November 14, 2011, 5:12 pm
Posted by John Myers

The sole challenge to the work of California’s citizen redistricting panel appears to have crossed a significant milestone over the weekend, but still faces some tough odds to actually blocking the use of the panel’s work in 2012.

Starting last Thursday and concluding on Sunday, the political team that pushed the referendum against the state Senate districts drawn by the California Citizens Redistricting Commission turned in 710,924 signatures to elections officials in 57 California counties — enough, they believe, to place the measure on the November 2012 ballot.

“Hundreds of people worked tirelessly for almost three months to collect these signatures, overcoming great odds and many skeptics,” said a written statement from state Sen. Mimi Walters (R-Laguna Niguel), one of the leading donors to the effort. Democrats released a statement of their own last week panning the effort.

But the referendum will likely need the full amount of time allowed by law for the petition signatures to be verified… a delay that could have serious implications for any further legal challenge to block the use of the citizen commission’s Senate map.

And herein lies the point that many politicos were making from the get-go: it takes a lot of money to gather signatures in a hurry. 710,924 signatures and $2.5 million sounds like a lot, but it wasn’t enough to fast-track the referendum’s qualification.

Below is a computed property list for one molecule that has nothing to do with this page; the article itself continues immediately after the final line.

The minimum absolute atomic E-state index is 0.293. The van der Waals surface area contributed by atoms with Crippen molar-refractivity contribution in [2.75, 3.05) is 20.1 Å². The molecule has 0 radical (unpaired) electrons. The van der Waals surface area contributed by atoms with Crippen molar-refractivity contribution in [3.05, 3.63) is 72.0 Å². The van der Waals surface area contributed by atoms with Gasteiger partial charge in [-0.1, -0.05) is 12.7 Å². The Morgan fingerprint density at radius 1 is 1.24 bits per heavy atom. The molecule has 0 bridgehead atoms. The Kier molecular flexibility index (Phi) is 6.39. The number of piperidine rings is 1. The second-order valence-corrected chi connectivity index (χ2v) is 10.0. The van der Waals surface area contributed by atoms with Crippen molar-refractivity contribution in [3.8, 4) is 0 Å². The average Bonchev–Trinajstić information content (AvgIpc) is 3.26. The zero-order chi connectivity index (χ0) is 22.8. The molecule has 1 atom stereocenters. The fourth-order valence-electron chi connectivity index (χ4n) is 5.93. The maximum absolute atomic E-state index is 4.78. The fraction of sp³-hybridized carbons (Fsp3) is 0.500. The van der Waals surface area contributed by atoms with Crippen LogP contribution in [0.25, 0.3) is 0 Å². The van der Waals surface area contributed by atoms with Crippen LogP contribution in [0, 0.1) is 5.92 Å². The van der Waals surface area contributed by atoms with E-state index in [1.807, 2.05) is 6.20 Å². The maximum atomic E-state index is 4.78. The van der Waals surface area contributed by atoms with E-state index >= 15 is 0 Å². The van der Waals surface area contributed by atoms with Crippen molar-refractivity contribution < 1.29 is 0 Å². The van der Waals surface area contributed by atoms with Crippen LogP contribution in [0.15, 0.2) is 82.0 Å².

Campaign manager Dave Gilliard said in an email that he expects elections officials will have to use what’s known as the “full count” to verify that the redistricting referendum qualified.

But the ideal route for any measure (either an initiative or a referendum) is qualification after only a “random sample” of signatures. As the Secretary of State’s website describes the process:

If the number of valid signatures [tabulated through the random sampling] is greater than 110% of the required number of signatures, the initiative measure is considered qualified without further verification.

With the minimum valid signatures for a referendum being 504,760, the Senate redistricting referendum would need a projected 555,236 valid signatures (110% of the number required) to quickly qualify.

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